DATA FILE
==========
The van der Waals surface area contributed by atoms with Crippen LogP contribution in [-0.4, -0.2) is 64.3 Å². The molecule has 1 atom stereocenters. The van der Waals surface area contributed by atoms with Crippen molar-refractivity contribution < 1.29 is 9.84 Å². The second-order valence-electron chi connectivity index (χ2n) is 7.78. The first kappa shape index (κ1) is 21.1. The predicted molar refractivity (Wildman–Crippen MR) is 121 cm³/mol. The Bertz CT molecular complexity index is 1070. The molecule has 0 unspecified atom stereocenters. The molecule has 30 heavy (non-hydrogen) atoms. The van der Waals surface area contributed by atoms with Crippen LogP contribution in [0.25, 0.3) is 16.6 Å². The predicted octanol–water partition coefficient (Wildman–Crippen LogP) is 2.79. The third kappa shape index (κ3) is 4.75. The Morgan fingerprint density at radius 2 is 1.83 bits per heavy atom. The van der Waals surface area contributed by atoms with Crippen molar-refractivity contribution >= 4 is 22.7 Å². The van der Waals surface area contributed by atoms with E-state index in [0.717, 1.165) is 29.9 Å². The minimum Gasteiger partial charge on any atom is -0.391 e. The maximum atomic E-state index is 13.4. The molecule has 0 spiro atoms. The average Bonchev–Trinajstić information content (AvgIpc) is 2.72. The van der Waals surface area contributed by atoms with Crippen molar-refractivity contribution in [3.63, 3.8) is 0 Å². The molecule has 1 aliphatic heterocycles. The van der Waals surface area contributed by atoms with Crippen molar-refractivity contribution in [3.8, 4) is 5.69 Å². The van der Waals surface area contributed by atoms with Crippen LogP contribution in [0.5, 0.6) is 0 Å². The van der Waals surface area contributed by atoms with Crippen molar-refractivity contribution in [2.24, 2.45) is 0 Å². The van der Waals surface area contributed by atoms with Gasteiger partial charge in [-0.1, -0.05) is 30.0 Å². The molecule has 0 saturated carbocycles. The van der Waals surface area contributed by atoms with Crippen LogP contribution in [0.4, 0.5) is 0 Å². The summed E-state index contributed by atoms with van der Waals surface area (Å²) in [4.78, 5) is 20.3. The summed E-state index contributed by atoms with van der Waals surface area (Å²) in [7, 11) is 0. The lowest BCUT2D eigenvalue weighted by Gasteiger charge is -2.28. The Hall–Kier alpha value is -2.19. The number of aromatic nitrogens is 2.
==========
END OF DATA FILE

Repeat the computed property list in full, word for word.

The van der Waals surface area contributed by atoms with Crippen LogP contribution in [-0.4, -0.2) is 64.3 Å². The molecule has 1 atom stereocenters. The van der Waals surface area contributed by atoms with Crippen molar-refractivity contribution < 1.29 is 9.84 Å². The second-order valence-electron chi connectivity index (χ2n) is 7.78. The first kappa shape index (κ1) is 21.1. The predicted molar refractivity (Wildman–Crippen MR) is 121 cm³/mol. The Bertz CT molecular complexity index is 1070. The molecule has 0 unspecified atom stereocenters. The molecule has 30 heavy (non-hydrogen) atoms. The van der Waals surface area contributed by atoms with Crippen LogP contribution in [0.25, 0.3) is 16.6 Å². The predicted octanol–water partition coefficient (Wildman–Crippen LogP) is 2.79. The third kappa shape index (κ3) is 4.75. The Morgan fingerprint density at radius 2 is 1.83 bits per heavy atom. The van der Waals surface area contributed by atoms with Crippen molar-refractivity contribution >= 4 is 22.7 Å². The van der Waals surface area contributed by atoms with E-state index in [0.717, 1.165) is 29.9 Å². The minimum Gasteiger partial charge on any atom is -0.391 e. The maximum atomic E-state index is 13.4. The molecule has 0 spiro atoms. The average Bonchev–Trinajstić information content (AvgIpc) is 2.72. The van der Waals surface area contributed by atoms with Crippen molar-refractivity contribution in [3.63, 3.8) is 0 Å². The molecule has 1 aliphatic heterocycles. The van der Waals surface area contributed by atoms with Crippen molar-refractivity contribution in [3.8, 4) is 5.69 Å². The van der Waals surface area contributed by atoms with Crippen LogP contribution in [0.5, 0.6) is 0 Å². The van der Waals surface area contributed by atoms with Crippen molar-refractivity contribution in [2.24, 2.45) is 0 Å². The van der Waals surface area contributed by atoms with Gasteiger partial charge in [-0.1, -0.05) is 30.0 Å². The molecule has 0 saturated carbocycles. The van der Waals surface area contributed by atoms with Crippen LogP contribution in [0.4, 0.5) is 0 Å². The summed E-state index contributed by atoms with van der Waals surface area (Å²) in [4.78, 5) is 20.3. The summed E-state index contributed by atoms with van der Waals surface area (Å²) in [7, 11) is 0. The lowest BCUT2D eigenvalue weighted by Gasteiger charge is -2.28. The Hall–Kier alpha value is -2.19. The number of aromatic nitrogens is 2.